Watch this JMS Presentation on “Key Equipment for the Separation Process” presented by Jim Brettman, Product Manager with JMS. Jim talks about some of the key equipment used for separation processes in a wastewater or water treatment plant and addresses some of the design considerations for the various types of equipment.
Key Equipment for the Separation Process
Key Equipment for the Separation Process: Scum Pipes
The most commonly employed scum collection piece of equipment employed at municipal treatment plants is a rotating scum pipe. They are typically used for an intermittent use. Scum pipes are located at the downstream end of the basin, allowing surface scum to flow towards and into the slots cut into the scum pipe.
When selecting an operation system for a scum pipe system a key factor is how often the scum pipe needs to be rotated. Operation of a scum pipe can range from a simple lever operator for applications that require a minimum number or rotations a day, to a hand wheel operation for more frequent manual operation, and then to electric actuators tied to a SCADA system for automated applications requiring more frequent rotations.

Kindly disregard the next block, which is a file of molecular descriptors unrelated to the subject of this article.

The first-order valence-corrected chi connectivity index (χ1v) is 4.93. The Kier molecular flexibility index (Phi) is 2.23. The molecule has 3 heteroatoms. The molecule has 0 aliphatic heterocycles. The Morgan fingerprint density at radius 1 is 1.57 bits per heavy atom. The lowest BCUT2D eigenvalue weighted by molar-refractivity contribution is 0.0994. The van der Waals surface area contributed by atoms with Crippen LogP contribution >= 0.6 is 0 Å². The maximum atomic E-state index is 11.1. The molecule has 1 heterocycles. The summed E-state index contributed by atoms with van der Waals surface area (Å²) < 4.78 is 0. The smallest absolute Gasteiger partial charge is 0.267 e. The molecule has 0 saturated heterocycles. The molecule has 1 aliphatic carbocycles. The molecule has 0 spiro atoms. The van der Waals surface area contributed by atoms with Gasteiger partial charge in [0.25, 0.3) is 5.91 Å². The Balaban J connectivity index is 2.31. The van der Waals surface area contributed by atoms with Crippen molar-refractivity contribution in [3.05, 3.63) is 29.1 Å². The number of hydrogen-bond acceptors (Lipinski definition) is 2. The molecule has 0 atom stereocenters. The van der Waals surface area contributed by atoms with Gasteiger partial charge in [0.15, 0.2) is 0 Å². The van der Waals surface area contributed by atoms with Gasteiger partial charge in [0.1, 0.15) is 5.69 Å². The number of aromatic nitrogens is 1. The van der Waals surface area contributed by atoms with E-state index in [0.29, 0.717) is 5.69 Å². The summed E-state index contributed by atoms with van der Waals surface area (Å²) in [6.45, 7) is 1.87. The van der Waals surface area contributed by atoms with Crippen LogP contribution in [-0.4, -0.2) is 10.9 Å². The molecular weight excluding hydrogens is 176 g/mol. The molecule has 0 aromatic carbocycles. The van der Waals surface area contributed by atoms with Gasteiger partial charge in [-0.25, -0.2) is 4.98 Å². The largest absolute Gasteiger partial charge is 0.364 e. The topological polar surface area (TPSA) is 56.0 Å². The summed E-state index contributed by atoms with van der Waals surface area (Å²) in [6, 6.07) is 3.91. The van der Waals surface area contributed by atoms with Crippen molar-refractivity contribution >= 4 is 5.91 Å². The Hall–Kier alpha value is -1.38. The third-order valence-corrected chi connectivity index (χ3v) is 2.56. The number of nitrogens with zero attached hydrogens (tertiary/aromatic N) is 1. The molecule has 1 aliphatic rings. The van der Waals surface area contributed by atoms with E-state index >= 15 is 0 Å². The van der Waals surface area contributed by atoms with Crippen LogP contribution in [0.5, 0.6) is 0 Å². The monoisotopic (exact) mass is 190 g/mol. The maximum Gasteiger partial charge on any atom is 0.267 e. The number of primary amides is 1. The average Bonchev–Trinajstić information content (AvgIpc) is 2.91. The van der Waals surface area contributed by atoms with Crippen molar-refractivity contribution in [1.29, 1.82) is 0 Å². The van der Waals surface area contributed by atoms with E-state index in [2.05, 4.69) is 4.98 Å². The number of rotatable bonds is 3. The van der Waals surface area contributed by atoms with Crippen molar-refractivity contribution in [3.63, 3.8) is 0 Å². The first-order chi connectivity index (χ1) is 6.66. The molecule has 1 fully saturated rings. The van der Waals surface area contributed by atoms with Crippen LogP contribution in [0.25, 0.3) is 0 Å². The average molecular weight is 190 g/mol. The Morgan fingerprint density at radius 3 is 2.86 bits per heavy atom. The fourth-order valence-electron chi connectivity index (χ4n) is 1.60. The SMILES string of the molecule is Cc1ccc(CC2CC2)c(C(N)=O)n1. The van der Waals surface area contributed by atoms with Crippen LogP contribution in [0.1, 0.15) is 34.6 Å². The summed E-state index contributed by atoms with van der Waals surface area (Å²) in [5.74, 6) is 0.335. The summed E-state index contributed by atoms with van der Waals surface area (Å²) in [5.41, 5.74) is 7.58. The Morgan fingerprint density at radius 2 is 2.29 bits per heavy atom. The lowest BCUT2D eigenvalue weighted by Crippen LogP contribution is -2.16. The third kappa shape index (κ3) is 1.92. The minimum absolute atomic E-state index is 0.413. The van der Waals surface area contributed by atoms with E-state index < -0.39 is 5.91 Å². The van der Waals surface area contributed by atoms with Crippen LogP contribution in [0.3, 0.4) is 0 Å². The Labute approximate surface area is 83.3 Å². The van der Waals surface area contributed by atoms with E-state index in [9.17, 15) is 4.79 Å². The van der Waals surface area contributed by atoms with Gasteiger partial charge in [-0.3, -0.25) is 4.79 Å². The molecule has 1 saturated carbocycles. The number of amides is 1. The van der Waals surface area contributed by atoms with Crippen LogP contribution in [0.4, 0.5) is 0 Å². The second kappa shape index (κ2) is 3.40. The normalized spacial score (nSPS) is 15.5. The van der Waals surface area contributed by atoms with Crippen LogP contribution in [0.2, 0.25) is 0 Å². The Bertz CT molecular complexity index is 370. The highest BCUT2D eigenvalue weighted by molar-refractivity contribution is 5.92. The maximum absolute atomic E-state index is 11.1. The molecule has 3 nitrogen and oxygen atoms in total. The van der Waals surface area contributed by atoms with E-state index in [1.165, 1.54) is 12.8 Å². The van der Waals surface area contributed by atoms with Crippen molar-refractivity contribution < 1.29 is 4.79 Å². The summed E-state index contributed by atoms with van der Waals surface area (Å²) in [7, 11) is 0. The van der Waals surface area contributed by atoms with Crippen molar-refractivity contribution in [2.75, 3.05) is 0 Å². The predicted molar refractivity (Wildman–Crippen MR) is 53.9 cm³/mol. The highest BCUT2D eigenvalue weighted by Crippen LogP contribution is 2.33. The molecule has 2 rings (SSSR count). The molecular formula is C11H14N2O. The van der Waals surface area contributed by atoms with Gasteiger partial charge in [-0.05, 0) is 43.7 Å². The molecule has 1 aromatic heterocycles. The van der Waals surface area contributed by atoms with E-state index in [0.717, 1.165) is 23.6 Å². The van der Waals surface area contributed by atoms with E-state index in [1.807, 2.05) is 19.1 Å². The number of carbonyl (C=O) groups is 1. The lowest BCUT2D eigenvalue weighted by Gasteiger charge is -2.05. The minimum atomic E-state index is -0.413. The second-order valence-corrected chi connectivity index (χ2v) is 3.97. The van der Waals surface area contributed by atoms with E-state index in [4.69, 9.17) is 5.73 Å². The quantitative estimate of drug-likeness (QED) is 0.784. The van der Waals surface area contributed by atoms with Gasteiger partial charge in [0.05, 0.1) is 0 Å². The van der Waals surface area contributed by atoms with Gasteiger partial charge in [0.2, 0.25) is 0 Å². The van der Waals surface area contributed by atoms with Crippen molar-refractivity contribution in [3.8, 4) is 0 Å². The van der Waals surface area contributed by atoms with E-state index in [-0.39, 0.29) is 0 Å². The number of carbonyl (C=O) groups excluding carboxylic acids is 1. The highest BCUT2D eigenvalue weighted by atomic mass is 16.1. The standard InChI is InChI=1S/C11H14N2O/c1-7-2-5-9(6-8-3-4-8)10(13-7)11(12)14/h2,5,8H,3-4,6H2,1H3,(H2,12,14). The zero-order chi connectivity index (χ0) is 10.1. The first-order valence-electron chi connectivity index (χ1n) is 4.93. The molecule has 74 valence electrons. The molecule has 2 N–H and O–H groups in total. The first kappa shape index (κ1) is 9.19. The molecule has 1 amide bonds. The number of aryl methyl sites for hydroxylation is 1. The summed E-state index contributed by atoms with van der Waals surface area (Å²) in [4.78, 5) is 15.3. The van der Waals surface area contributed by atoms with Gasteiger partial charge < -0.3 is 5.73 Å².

Key Equipment for the Separation Process: Grit Classifier
Grit classifiers are used in grit separation applications. This application is a more abrasive application than it is corrosive. The use of a grit classifier is to remove grit from water to help extend the life of pumps and other equipment downstream. A grit classifier can employ a hydrocyclone or not. As a flow gets higher the classifier must get larger, including the hopper size and screw length. This is when a hydrocyclone is used to help handle high flow demands but keep the classifier size manageable. About 94% of the grit slurry going into a cyclone is routed back to the plant, grit free. The 6%, with the grit, goes into the classifier.
Watch the rest of this presentation to learn more about
- Helical and Paddle Wheel Skimmers
- Screening Compactors
- Airlift Pumps
- And more
Jim Brettman has been with JMS for 9 years and serves on the sales side of the business as a Sr. Application Engineer focusing on the JMS Delta-SEPARATION. He has a BS in Civil Engineering from the University of Tennessee and worked in various positions with Exxon Co. for 12 years. After locating to Charlotte, Jim ran his own business for seven years as a rep for industrial wastewater treatment equipment and systems. Jim is proud to have worked closely with Dave Myers in closing the largest single sale by JMS to date, the Boston Deer Island Delta-SKIMMER (scum pipe) project. Jim says, “I thoroughly enjoy working with a Company that embodies integrity, quality, and service as its mantra, and working with our Reps to increase the sales of JMS products.”